ethical systems in order to view the persecution of the Jews as a “good”? Or
can their individual behaviour be seen as the logical result of the
abdication of free will and the glorification of an immoral state?
So too the institutional responses to Nazi crimes were frequently ambivalent
by supporting state policies and carrying out state orders, by facilitating
complicity and blocking effective resistance by individuals. Certainly, even
in the churches, the few who sought to express dissent or to show solidarity
with the victims, were evidently discouraged by the readiness of the church
leaders to side silently with state authority. On the international level,
efforts to rescue Jews from the Nazi clutches were frequently hampered by
bureaucratic short-sightedness, institutional policies, or indifference,
which were all a form of bystanders. So too was the widespread denial that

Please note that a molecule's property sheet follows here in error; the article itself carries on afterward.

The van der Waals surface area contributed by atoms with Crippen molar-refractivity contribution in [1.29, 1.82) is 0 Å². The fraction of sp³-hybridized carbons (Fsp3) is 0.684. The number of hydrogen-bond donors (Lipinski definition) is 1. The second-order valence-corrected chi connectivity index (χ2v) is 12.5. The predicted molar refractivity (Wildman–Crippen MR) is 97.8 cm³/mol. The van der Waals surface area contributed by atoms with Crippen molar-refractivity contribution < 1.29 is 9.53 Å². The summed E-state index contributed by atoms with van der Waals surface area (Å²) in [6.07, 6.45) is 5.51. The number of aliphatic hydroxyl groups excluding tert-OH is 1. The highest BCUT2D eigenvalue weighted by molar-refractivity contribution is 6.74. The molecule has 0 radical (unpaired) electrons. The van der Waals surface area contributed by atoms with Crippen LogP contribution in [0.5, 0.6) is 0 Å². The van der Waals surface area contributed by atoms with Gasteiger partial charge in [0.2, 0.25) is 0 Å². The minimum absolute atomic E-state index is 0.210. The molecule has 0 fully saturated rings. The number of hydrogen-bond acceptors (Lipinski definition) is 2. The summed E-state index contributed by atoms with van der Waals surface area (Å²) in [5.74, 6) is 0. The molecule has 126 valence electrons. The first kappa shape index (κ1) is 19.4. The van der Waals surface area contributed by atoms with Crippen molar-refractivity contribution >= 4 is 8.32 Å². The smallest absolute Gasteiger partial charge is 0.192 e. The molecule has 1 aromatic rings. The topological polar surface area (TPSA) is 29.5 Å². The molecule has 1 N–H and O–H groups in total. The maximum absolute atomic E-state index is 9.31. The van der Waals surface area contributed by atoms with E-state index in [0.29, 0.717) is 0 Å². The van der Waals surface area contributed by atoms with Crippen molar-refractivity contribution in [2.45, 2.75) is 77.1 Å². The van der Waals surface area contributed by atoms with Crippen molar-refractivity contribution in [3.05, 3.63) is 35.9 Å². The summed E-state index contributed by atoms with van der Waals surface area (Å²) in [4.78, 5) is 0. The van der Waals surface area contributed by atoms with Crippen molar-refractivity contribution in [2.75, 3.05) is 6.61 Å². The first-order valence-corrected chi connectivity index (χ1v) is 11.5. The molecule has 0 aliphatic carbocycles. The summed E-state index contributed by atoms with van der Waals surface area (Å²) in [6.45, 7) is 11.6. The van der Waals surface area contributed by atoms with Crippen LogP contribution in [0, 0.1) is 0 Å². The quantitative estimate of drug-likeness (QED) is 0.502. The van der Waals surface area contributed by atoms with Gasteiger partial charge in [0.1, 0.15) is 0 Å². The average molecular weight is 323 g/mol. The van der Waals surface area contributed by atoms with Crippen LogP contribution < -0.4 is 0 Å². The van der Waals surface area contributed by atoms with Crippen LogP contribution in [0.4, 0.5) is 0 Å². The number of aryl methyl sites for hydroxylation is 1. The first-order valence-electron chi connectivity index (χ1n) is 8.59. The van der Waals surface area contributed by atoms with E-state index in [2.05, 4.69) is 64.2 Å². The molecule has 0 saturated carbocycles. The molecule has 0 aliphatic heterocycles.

it was possible to do anything to stop what was happening. In the absence of
any overarching international institution, or more importantly of any
universally-held sense of moral obligation, the saving of Jewish lives never
gained the priority which we now think it should have had.
Of course, as Barnett skillfully points out, evaluation of the bystanders
‘conduct has to be set in its wider context. She rightly rejects simplistic
interpretations claiming that there were really no bystanders since all
Germans were “eliminationist antisemites”. On the other side, she admits
that it is impossible to calculate the extent to which the widespread
antisemitism of the day, and not only in Germany, may have impeded more
humane responses to the Jewish plight. Equally she is ready to grant that,
because of the incremental nature of the Nazi onslaught and the total